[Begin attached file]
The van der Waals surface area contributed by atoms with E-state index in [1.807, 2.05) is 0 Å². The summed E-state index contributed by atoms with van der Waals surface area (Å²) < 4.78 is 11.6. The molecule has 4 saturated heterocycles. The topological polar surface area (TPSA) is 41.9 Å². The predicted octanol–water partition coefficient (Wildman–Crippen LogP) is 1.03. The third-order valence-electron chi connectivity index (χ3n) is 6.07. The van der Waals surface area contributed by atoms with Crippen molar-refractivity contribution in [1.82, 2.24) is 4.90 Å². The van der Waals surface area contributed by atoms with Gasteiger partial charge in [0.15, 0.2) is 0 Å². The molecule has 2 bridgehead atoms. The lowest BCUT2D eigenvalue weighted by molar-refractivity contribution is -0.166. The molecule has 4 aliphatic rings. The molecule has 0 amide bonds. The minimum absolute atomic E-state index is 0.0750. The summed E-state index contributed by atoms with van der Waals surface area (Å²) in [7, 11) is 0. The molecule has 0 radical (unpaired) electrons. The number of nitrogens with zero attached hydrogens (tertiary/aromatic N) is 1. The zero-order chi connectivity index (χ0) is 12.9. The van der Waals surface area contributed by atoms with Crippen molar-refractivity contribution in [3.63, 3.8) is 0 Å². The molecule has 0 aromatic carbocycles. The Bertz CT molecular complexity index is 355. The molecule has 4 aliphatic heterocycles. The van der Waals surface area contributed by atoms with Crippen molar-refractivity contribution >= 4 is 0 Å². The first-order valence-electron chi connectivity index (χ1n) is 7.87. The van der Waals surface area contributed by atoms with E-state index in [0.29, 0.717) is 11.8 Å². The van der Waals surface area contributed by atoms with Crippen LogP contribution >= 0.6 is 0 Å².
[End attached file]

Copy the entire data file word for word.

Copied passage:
The van der Waals surface area contributed by atoms with E-state index in [1.807, 2.05) is 0 Å². The summed E-state index contributed by atoms with van der Waals surface area (Å²) < 4.78 is 11.6. The molecule has 4 saturated heterocycles. The topological polar surface area (TPSA) is 41.9 Å². The predicted octanol–water partition coefficient (Wildman–Crippen LogP) is 1.03. The third-order valence-electron chi connectivity index (χ3n) is 6.07. The van der Waals surface area contributed by atoms with Crippen molar-refractivity contribution in [1.82, 2.24) is 4.90 Å². The van der Waals surface area contributed by atoms with Gasteiger partial charge in [0.15, 0.2) is 0 Å². The molecule has 2 bridgehead atoms. The lowest BCUT2D eigenvalue weighted by molar-refractivity contribution is -0.166. The molecule has 4 aliphatic rings. The molecule has 0 amide bonds. The minimum absolute atomic E-state index is 0.0750. The summed E-state index contributed by atoms with van der Waals surface area (Å²) in [7, 11) is 0. The molecule has 0 radical (unpaired) electrons. The number of nitrogens with zero attached hydrogens (tertiary/aromatic N) is 1. The zero-order chi connectivity index (χ0) is 12.9. The van der Waals surface area contributed by atoms with Crippen molar-refractivity contribution in [3.63, 3.8) is 0 Å². The molecule has 0 aromatic carbocycles. The Bertz CT molecular complexity index is 355. The molecule has 4 aliphatic heterocycles. The van der Waals surface area contributed by atoms with Crippen molar-refractivity contribution >= 4 is 0 Å². The first-order valence-electron chi connectivity index (χ1n) is 7.87. The van der Waals surface area contributed by atoms with E-state index in [0.29, 0.717) is 11.8 Å². The van der Waals surface area contributed by atoms with Crippen LogP contribution >= 0.6 is 0 Å².